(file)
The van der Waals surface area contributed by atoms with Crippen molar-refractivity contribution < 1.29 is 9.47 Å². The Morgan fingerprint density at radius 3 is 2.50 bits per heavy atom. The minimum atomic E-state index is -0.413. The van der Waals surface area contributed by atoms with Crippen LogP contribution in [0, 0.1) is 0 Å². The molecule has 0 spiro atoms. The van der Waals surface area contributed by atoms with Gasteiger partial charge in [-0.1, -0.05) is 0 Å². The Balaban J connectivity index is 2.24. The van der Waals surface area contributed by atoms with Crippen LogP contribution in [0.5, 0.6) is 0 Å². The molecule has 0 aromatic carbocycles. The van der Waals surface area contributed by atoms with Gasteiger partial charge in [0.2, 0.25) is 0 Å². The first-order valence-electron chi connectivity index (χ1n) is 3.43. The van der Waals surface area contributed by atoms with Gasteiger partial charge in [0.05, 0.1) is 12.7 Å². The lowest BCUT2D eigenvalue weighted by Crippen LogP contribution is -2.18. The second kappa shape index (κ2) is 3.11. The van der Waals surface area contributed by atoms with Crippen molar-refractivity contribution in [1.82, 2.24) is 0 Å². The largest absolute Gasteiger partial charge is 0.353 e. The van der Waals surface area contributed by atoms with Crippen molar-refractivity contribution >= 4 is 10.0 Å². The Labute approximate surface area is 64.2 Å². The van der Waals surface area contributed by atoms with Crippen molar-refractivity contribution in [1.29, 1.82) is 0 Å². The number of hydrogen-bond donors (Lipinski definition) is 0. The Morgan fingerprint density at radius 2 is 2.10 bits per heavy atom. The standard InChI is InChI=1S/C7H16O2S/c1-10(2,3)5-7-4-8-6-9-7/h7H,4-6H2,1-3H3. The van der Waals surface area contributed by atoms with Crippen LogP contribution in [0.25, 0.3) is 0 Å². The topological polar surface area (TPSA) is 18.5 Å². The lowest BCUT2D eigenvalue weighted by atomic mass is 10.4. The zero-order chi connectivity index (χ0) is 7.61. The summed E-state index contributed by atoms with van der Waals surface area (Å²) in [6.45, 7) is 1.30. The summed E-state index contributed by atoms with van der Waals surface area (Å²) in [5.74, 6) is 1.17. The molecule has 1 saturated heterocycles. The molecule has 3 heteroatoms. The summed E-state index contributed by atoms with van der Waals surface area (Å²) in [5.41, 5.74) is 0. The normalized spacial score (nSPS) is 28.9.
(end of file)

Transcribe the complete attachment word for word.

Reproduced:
The van der Waals surface area contributed by atoms with Crippen molar-refractivity contribution < 1.29 is 9.47 Å². The Morgan fingerprint density at radius 3 is 2.50 bits per heavy atom. The minimum atomic E-state index is -0.413. The van der Waals surface area contributed by atoms with Crippen LogP contribution in [0, 0.1) is 0 Å². The molecule has 0 spiro atoms. The van der Waals surface area contributed by atoms with Gasteiger partial charge in [-0.1, -0.05) is 0 Å². The Balaban J connectivity index is 2.24. The van der Waals surface area contributed by atoms with Crippen LogP contribution in [0.5, 0.6) is 0 Å². The molecule has 0 aromatic carbocycles. The van der Waals surface area contributed by atoms with Gasteiger partial charge in [0.2, 0.25) is 0 Å². The first-order valence-electron chi connectivity index (χ1n) is 3.43. The van der Waals surface area contributed by atoms with Gasteiger partial charge in [0.05, 0.1) is 12.7 Å². The lowest BCUT2D eigenvalue weighted by Crippen LogP contribution is -2.18. The second kappa shape index (κ2) is 3.11. The van der Waals surface area contributed by atoms with Crippen molar-refractivity contribution in [1.82, 2.24) is 0 Å². The largest absolute Gasteiger partial charge is 0.353 e. The van der Waals surface area contributed by atoms with Crippen molar-refractivity contribution >= 4 is 10.0 Å². The Labute approximate surface area is 64.2 Å². The van der Waals surface area contributed by atoms with Crippen molar-refractivity contribution in [1.29, 1.82) is 0 Å². The number of hydrogen-bond donors (Lipinski definition) is 0. The Morgan fingerprint density at radius 2 is 2.10 bits per heavy atom. The standard InChI is InChI=1S/C7H16O2S/c1-10(2,3)5-7-4-8-6-9-7/h7H,4-6H2,1-3H3. The van der Waals surface area contributed by atoms with Crippen LogP contribution in [0.25, 0.3) is 0 Å². The topological polar surface area (TPSA) is 18.5 Å². The lowest BCUT2D eigenvalue weighted by atomic mass is 10.4. The zero-order chi connectivity index (χ0) is 7.61. The summed E-state index contributed by atoms with van der Waals surface area (Å²) in [6.45, 7) is 1.30. The summed E-state index contributed by atoms with van der Waals surface area (Å²) in [5.74, 6) is 1.17. The molecule has 1 saturated heterocycles. The molecule has 3 heteroatoms. The summed E-state index contributed by atoms with van der Waals surface area (Å²) in [5.41, 5.74) is 0. The normalized spacial score (nSPS) is 28.9.